Known as the ‘flying cigar,’ Chimney Swifts (Chaetura pelagica) are small birds with long, narrow wings that are curved. They are a dark gray/brown but because you will usually see them flying above, they might appear to be black.
Swifts spend most of their time in flight. They are aerial acrobats and actually bathe in flight! They will swoop down to the water touching on the surface and fly away, shaking the water off in flight. When they land, they cannot perch like other birds so must use their claws to hang on to something vertical – in this case, the wall of the cistern.
They used to nest in hollow trees and caves but with the settlement of North America came homes with chimneys, a perfect place to perch. Today, many homeowners cover their flues to prevent the birds and other wildlife from moving in. This is actually a real problem for the Swifts.
During breeding season, it is most likely that only a single pair of Chimney Swifts nest in the cistern. They build their nest of twigs on the vertical surface using their saliva as glue. Later in the year, after nesting, the numbers of Chimney Swifts using the cistern increases by hundreds if not thousands! The mass of Swifts that move in are actually roosting in the cistern during their migration. They are gregarious by nature and, after having raised their young, are ‘staging’ here — a safe place where they can all safely stop to rest and feed before continuing their migration. They are in their migration between southern Canada and the Amazon basin in Peru. While here in Jonestown, they spend their days foraging, feeding on insects – one bird will eat thousands of insects in a day.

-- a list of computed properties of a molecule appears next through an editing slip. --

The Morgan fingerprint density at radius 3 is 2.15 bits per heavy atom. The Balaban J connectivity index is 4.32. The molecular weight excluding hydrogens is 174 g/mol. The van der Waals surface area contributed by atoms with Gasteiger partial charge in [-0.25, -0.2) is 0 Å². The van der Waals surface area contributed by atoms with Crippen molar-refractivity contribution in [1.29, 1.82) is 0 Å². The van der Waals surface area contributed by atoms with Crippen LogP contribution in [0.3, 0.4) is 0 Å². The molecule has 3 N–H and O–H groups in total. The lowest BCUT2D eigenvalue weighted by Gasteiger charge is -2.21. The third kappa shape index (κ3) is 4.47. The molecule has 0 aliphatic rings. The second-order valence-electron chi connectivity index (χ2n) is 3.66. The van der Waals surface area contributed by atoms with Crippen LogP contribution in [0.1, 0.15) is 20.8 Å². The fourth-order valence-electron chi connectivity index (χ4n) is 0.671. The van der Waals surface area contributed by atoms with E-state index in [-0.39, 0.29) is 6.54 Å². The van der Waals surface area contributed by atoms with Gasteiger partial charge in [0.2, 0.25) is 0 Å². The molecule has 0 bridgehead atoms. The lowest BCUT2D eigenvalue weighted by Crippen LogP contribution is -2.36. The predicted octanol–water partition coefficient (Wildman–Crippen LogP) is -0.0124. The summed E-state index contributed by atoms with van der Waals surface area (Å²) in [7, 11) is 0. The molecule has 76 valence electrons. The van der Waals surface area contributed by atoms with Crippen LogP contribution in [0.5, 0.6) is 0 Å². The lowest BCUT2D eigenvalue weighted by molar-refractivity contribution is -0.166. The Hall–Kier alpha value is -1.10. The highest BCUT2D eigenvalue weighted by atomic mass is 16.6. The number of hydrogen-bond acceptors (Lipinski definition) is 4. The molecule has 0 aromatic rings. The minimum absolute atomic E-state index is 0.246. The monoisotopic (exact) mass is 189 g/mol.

How you can help Chimney Swifts:
- Build a chimney swift tower http://www.chimneyswifts.org/page6.html
- Try to avoid using pesticides when possible
- Plant native trees and shrubs
- Recycle, reduce and reuse when possible
- Change to energy efficient light bulbs and appliances
- Reduce gasoline consumption — walk, carpool or bike whenever you can
- Program your thermostat
- Learn more about Chimney Swifts here! (link to http://www.chimneyswifts.org/)